Q: I’ve recently taken a managerial job in a department that had completely lost trust in their prior manager. He threw employees under the bus, made a lot of promises that he never kept and lied outright. I’ve been meeting individually with every employee, and in one way or another, each has said, “so how do I know I can trust what you say?”
I’m at a loss, other than to say, “You just have to give me a chance.” That doesn’t seem to be enough of an answer, and what I get in response ranges from a solemn stare to a “yeah, sure” smirk. Then, this morning, when I got asked the “how do we know we can believe what you’re telling us” question at our departmental meeting, I blew it. I said, “look, I’m going to have to trust you, and you’re going to need to trust me or this won’t work.” I admit I felt put on the spot and got angry. Now I need to dig myself out of this and need some help. I’ve struggled for the last hour writing an email apology, but nothing I write reads right.
A: You’re right that you need to prove, through real actions, that your employees can trust you. How you act each day trumps any words you might speak. You’re also right that you need to give those who ask this question more of an answer, so that they have a reason to give you the chance you seek.
When I conduct an investigation, mediation or coaching session, I’m often asked exactly this question. My new client, particularly if their organization has ordered them to meet with me, often walks in the door with skepticism. When they ask “how do I know I can trust you” or “how do I know you’ll keep confidentiality,” I explain how I work, how I specifically safeguard their information, how I make assessments and decisions and what they can expect as outcomes after working with me. A straightforward answer, with specifics, respects the questioner and initiates trust. Then you prove yourself.
It’s understandable that you reacted defensively when confronted in a group setting. You felt painted with a negative brush by individuals who viewed you through the lens of their past manager. You can’t, however, make this about you; you need to make it about your employees and what they need. They were burned. They have legitimate concerns. What can you tell them that addresses those concerns?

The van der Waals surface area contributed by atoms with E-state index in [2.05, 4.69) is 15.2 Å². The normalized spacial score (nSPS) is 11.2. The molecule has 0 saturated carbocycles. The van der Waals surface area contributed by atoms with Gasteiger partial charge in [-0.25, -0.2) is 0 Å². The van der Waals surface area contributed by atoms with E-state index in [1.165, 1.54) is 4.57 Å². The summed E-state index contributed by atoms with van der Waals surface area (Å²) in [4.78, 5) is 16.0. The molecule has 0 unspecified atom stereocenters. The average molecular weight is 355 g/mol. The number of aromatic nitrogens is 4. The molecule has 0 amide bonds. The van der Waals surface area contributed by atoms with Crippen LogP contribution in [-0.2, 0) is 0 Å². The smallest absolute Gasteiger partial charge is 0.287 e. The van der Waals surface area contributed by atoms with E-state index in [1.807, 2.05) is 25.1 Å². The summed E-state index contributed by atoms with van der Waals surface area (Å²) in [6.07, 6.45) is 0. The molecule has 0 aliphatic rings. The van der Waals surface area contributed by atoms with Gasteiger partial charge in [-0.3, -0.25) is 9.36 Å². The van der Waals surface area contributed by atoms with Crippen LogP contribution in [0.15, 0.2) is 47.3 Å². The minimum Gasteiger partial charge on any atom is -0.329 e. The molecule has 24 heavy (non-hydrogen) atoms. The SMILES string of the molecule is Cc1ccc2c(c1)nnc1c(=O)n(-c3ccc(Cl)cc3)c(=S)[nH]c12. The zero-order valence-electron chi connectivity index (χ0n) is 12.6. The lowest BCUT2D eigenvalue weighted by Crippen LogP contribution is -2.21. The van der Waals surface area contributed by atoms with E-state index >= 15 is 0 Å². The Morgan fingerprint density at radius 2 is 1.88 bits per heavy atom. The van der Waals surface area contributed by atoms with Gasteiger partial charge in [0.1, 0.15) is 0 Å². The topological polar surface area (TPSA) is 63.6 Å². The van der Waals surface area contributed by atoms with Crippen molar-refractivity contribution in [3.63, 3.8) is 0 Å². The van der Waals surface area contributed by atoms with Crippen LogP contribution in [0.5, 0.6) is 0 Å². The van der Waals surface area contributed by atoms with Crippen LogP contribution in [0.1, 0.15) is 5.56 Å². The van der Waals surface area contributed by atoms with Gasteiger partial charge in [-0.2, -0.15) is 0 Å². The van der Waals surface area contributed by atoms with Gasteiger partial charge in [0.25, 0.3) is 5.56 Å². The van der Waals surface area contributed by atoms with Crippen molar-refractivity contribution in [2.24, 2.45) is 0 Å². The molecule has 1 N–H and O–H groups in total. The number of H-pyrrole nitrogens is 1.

I recently met with a potential surgeon who planned to take the place of the surgeon with whom I’d initially scheduled a surgery but who was out of town. In our first meeting, I said, “I need to have confidence in you.” Instead of saying “here’s what you can expect,” “here’s my experience” or “here’s how I work,” she answered, “I’m not comfortable if you’re not confident in me. I need all my patients to have 100 percent confidence in me.” You said something similar, that they needed to trust you. While true, it didn’t answer their question.
And that’s your solution — answer their question. But don’t send a memo. Hold a “do over” meeting. Tell them what makes you trustworthy. Give them specifics on how you handle employee situations. Stay open as they ask follow-up questions. Let them know exactly how you plan to earn their trust. Then, do it.
© Dr. Lynne Curry is author of “Beating the Workplace Bully” and “Solutions” as well as Regional Director of Training and Business Consulting for The Growth Company, an Avitus Group Company. Follow her on Twitter @lynnecury10 or at www.bullywhisperer.com.